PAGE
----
In 1988, as a 25-year scholar at the Bread Loaf writers’ conference, I spotted one of the faculty, a pretty young novelist walking arm in arm with two other pretty young novelists (in fact, Jennifer Egan and Helen Schulman). But it was the one in the middle I called out to for reasons I don’t recall. She turned around. I introduced myself. She said hello and asked, “What do you want to do?” I said, “I want to write fiction.” She looked at me as if I were being silly and said, “You will.” She turned and walked away.
I wouldn’t see her again for twenty years.
I went on to write non-fiction and books about food and chefs. And then in the fall of 2015, I did indeed publish my first fiction.
Such great and unexpected changes in midlife don’t come without substantial costs and heartache. But this is life. I don’t know who said it, but they’re right: it’s not for sissies. Indeed, each of the three novellas is about love in middle age, marriages under stress, and the enduring nature of young love within that middle-aged love.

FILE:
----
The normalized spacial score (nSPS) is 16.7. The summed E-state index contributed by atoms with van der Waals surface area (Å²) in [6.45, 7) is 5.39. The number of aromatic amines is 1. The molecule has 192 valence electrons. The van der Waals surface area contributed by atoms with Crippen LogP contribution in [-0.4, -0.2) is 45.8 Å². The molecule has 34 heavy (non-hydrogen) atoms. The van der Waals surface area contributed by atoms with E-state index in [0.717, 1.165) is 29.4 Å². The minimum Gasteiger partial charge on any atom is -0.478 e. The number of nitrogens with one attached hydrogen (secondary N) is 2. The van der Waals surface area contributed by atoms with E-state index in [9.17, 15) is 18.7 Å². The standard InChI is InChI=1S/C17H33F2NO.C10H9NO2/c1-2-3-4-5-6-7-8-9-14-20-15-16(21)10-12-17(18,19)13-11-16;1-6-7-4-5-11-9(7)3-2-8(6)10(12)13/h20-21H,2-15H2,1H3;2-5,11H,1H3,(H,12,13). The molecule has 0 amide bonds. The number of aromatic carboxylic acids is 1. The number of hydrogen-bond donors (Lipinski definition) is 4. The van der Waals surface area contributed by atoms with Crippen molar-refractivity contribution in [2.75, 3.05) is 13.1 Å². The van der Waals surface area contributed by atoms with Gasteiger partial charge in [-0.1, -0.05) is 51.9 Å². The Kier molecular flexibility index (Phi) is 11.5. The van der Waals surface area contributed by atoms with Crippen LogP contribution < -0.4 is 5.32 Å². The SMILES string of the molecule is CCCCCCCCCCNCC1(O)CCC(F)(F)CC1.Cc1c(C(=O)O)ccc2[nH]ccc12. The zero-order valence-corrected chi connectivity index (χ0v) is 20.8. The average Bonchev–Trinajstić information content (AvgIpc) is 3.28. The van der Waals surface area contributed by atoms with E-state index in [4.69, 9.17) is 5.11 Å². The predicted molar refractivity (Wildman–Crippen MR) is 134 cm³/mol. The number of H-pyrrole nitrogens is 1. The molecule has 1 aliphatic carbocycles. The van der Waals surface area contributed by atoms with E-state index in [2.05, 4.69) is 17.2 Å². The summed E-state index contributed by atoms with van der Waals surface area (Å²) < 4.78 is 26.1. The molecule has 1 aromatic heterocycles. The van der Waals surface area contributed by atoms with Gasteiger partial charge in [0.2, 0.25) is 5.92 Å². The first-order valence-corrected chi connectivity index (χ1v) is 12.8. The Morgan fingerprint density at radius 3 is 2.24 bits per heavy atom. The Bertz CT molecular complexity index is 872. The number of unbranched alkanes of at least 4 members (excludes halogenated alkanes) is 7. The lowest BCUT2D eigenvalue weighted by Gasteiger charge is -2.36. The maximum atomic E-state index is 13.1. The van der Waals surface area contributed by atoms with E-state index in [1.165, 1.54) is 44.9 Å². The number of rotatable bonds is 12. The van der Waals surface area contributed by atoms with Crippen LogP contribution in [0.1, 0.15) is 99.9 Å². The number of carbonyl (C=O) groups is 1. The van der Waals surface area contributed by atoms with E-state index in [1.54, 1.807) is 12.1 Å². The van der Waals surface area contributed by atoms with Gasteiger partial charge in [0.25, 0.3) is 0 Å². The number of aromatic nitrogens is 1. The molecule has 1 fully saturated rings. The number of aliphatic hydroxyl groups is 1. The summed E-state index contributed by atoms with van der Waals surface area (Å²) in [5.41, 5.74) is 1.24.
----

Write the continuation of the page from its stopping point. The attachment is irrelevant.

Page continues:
So this week, I embark on a new journey I never expected nor sought, and I want for that new journey to include more fiction, in addition to cookbooks and writing about food, the newest of which arrives next month! GROCERY: THE BUYING AND SELLING OF FOOD IN AMERICA. (My publisher, Abrams, will be cross with me if I don’t direct you to the pre-order page, which describes the book and offers you a cool canvas tote with the title of the book on it, without irony!)
Wish me luck my faithful readers and lovers of food and cooking!